This has been one of the most difficult blogs I’ve written. Ironically, I keep putting off finishing this essay on procrastination, and it’s making me crazy!
As with most things I do, it’s not a problem for me to get started on an idea. In this case, I gathered up my notes on writers’ and artists’ blocks, perfectionism and procrastination, and read through them, producing more notes as I went along. So much, in fact, that I don’t know where to begin!
Please forgive me for starting in the middle. I’ll circle back around once we’re rolling. Here are a few of my most useful jumpstarts. Rather than waiting to publish once I’ve perfected this, I’m following my own advice and simply moving forward. (That would be tip #1.)
Breaking a creative block is like trying to catch an evaporating dream. It’s a chimera that’s quickly disappearing around the corner. If you try to jump it, it will flee. Instead, become a shadow, glide up to it… does this fleeting vision remind you of someone you know or a place you’ve been? What can you recognize?
Put it on paper: words, pictures, anything. Keeping a journal is so important for recording wisps of an idea. You’ll want to refer back to your journals for other projects as well.
Take an idea for a walk. What’s on your mind right now? Carry it loosely as you get outside for 20 minutes. Observe what’s going on around you, and keep bringing your thoughts back to that image, musical phrase, quote or verse. Walking or running—provided you’re doing it properly—will relax your body and get the blood pumping, carrying oxygen throughout your body. There’s an equilibrium of the right and left hemispheres of the brain that will naturally inspire your creativity.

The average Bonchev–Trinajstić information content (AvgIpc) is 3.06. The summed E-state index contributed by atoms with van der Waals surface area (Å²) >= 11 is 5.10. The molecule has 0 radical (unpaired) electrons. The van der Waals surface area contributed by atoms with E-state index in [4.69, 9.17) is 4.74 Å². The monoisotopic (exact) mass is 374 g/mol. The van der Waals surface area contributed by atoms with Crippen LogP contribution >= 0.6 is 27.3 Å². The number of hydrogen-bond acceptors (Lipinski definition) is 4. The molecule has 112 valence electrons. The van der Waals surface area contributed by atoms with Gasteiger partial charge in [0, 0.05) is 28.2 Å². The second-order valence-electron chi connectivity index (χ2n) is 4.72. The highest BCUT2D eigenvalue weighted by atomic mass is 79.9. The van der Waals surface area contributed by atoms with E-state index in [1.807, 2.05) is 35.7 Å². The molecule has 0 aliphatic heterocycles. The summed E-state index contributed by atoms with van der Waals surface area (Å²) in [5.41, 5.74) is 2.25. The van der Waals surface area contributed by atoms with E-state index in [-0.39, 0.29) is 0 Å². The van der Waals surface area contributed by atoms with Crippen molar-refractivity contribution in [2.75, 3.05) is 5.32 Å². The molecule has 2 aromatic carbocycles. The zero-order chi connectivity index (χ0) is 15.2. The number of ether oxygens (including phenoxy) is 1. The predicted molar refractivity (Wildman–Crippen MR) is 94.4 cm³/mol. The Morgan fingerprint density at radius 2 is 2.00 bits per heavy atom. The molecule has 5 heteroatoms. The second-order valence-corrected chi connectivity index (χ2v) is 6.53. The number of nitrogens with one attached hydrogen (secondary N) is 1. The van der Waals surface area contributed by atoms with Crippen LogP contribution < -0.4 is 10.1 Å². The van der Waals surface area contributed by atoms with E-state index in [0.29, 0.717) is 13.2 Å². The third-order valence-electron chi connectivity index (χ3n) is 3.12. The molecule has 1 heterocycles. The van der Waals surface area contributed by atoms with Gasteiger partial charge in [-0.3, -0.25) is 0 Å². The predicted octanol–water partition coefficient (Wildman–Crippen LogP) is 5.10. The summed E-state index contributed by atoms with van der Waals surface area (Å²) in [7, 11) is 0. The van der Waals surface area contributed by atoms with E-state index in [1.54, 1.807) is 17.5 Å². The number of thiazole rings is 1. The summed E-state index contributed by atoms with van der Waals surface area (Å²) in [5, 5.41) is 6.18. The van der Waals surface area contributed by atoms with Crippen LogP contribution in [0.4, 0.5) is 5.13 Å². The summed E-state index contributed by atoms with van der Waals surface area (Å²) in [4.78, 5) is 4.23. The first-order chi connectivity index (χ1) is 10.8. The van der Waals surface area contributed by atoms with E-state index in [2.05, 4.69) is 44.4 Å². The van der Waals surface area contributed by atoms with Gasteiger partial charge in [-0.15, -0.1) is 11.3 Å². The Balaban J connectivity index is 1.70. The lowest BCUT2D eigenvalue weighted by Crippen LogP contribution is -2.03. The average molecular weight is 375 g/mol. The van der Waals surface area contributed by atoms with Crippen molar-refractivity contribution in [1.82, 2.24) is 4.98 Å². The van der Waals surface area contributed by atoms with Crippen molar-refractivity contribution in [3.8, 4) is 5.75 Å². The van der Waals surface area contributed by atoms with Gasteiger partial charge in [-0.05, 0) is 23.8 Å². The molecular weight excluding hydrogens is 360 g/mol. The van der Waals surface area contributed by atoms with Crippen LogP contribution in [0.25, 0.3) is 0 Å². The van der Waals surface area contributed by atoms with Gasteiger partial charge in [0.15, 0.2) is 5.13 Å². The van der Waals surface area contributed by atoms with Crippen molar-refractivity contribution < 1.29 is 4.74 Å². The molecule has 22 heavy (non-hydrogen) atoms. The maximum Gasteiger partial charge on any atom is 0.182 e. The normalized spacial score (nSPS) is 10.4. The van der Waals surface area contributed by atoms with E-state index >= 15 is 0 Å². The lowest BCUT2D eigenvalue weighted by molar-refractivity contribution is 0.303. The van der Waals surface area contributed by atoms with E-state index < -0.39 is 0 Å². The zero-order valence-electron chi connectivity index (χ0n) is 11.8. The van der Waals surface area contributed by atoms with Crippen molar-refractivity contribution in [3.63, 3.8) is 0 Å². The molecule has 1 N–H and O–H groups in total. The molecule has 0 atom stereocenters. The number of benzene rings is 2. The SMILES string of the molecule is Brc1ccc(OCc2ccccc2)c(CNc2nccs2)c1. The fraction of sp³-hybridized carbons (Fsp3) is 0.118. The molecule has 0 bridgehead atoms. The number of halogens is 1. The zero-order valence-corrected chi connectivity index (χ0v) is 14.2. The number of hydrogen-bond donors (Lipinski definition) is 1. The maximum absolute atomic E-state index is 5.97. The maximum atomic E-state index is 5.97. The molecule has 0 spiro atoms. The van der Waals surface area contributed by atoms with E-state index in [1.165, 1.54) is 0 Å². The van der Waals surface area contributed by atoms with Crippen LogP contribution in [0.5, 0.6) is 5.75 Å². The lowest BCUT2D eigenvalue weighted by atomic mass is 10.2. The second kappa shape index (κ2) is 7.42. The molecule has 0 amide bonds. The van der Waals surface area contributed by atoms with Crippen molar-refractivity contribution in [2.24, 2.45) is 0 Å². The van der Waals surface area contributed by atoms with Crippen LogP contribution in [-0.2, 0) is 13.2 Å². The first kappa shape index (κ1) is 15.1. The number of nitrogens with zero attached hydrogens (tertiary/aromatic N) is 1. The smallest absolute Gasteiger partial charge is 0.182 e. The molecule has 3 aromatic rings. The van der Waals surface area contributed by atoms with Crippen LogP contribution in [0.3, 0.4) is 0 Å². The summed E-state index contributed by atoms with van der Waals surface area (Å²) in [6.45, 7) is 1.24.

Relax, and let yourself be filled—inspired! The Latin root of the word is an infilling of the spirit. It’s respiration, breathing, for your soul!
If you don’t have any particular thought that you want to pursue, then be a tourist in your neighborhood: take your sketchbook and camera, and make a game of noticing the little things. What’s worth more of your attention?
Do it anyway! You call it ‘work,’ so look busy: pull out a writing/drawing instrument that’s been gathering dust, or use something from your junk drawer to create something new; If you’re writing something that’s not coming together, put it aside to write a flashback—a detail that won’t go into the book, but will give you more insight about your character. If it’s your art, then copy a master. The point is to DO something! You must move forward, even if it’s not in your intended direction. Side trips will improve your view.
This is a bigger subject than I can cover in one sitting. Once begun is NOT half done! I’ll let you know what else I’m learning as I go along.
For today, here are some drawings that I made because I needed the practice and didn’t have the courage to create something eternal.
What do you do when good enough won’t do?